Irvine, Calif., May 24, 2018 — A new interdisciplinary research and education center at the University of California, Irvine will apply the power of mathematics to some of the more vexing mysteries in cell biology.
The MathBioSys Center on Multiscale Cell Fate is being initiated with $10 million in funding, half from the National Science Foundation and half from the Simons Foundation. It will support research at the interface of mathematics and biology with implications for regenerative medicine, tissue engineering, birth defects and aging.
“Recent work has demonstrated that cells are much more diverse and with many more unknown fates than previously recognized,” said center director Qing Nie, Chancellor’s Professor of mathematics and developmental & cell biology at UCI. “It has become increasingly clear that we need mathematical approaches to help us fully understand the complex interactions occurring inside and outside of these building blocks of life.”
Faculty members and students from five UCI schools will focus on three biological themes: cellular complexity and plasticity in skin; dynamics and migration of neural crest cells (embryonic cells which develop into bone, muscle and other tissues in the head); and control of stem cell specification through techniques to influence their behavior without changing their underlying genetic makeup.
“While each of the three themes addresses different challenges for understanding cell fate, they all emphasize the study of emergent complexity arising from multiscale interactions, and they share similar experimental and mathematical approaches,” Nie said.
In addition to bringing computation into life sciences, center researchers will work to develop entirely new mathematics tailored to biological research.
“Many people think of math as proofs or calculations, but it’s so much more,” said Juan Meza, director of NSF’s Division of Mathematical Sciences. “It’s a powerful tool that helps us study nature. By applying mathematics to the complex processes that underlie biology, we may finally be able to understand exactly how something as seemingly simple as a sequence of genes led to the broad diversity of organisms we see today.”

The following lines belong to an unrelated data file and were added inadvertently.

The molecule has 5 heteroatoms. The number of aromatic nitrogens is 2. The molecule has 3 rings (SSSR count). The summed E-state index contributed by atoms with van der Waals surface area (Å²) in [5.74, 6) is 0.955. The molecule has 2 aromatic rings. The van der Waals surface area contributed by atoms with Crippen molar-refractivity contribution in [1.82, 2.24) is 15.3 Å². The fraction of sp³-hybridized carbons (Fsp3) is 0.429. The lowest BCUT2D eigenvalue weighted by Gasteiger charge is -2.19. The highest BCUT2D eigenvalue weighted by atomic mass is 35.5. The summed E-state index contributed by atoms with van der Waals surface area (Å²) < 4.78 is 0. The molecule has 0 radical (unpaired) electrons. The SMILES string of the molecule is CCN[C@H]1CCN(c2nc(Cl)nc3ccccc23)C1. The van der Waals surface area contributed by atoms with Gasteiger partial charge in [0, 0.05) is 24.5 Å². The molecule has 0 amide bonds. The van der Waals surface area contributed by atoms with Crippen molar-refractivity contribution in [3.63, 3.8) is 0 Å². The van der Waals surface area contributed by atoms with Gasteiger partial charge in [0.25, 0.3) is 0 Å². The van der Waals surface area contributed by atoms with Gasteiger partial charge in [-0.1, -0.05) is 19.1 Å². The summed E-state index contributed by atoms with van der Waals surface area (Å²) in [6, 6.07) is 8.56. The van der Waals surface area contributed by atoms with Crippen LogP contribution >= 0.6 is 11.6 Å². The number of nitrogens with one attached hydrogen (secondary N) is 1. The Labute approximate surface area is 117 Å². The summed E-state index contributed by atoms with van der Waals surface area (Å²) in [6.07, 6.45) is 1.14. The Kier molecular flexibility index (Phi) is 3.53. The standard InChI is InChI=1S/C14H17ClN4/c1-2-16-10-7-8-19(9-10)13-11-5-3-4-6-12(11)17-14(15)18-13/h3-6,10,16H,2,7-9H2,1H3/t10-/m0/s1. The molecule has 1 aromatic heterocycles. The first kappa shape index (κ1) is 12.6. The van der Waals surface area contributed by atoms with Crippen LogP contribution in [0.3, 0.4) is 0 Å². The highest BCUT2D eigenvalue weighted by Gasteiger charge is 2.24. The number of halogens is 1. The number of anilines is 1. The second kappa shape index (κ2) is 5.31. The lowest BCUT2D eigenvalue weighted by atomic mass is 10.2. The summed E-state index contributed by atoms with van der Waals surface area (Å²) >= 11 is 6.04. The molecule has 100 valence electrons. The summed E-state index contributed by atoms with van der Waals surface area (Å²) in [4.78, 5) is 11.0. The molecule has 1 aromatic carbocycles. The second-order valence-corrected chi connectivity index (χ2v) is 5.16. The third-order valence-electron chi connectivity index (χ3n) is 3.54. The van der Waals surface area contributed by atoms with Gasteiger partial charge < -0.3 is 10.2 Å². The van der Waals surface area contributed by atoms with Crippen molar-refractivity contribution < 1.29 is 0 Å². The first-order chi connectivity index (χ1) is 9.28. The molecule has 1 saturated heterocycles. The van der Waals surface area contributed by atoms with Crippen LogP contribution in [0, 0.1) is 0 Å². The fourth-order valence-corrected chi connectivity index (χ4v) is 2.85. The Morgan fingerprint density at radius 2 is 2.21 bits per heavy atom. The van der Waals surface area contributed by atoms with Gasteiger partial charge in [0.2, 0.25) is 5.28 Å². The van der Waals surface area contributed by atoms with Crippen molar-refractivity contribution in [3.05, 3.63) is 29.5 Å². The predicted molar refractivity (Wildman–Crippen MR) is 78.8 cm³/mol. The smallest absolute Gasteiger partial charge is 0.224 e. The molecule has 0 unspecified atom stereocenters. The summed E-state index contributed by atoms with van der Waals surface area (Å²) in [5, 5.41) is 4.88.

Previously existing entities at UCI, such as the Center for Complex Biological Systems, the Center for Mathematical & Computational Biology and the campus-wide interdisciplinary Ph.D. program in Mathematical, Computational, and Systems Biology, position the institution ideally for the introduction of this new center, according to Nie.
Center members will also engage in a variety of outreach and community-building activities, including awards for focused collaborative projects, a visiting scientist program, interdisciplinary opportunity awards, diversity colloquium, symposia for younger researchers, undergraduate summer research and immersive programs for high school students.
“Through the research and outreach efforts, we will strive to promote UCI’s distinctive position in cutting-edge interdisciplinary research and training and to become a global leader in using mathematics to dissect biology,” Nie said.
About the University of California, Irvine: Founded in 1965, UCI is the youngest member of the prestigious Association of American Universities. The campus has produced three Nobel laureates and is known for its academic achievement, premier research, innovation and anteater mascot. Led by Chancellor Howard Gillman, UCI has more than 30,000 students and offers 192 degree programs. It’s located in one of the world’s safest and most economically vibrant communities and is Orange County’s second-largest employer, contributing $5 billion annually to the local economy. For more on UCI, visit www.uci.edu.
Media access: Radio programs/stations may, for a fee, use an on-campus ISDN line to interview UCI faculty and experts, subject to availability and university approval. For more UCI news, visit news.uci.edu. Additional resources for journalists may be found at communications.uci.edu/for-journalists.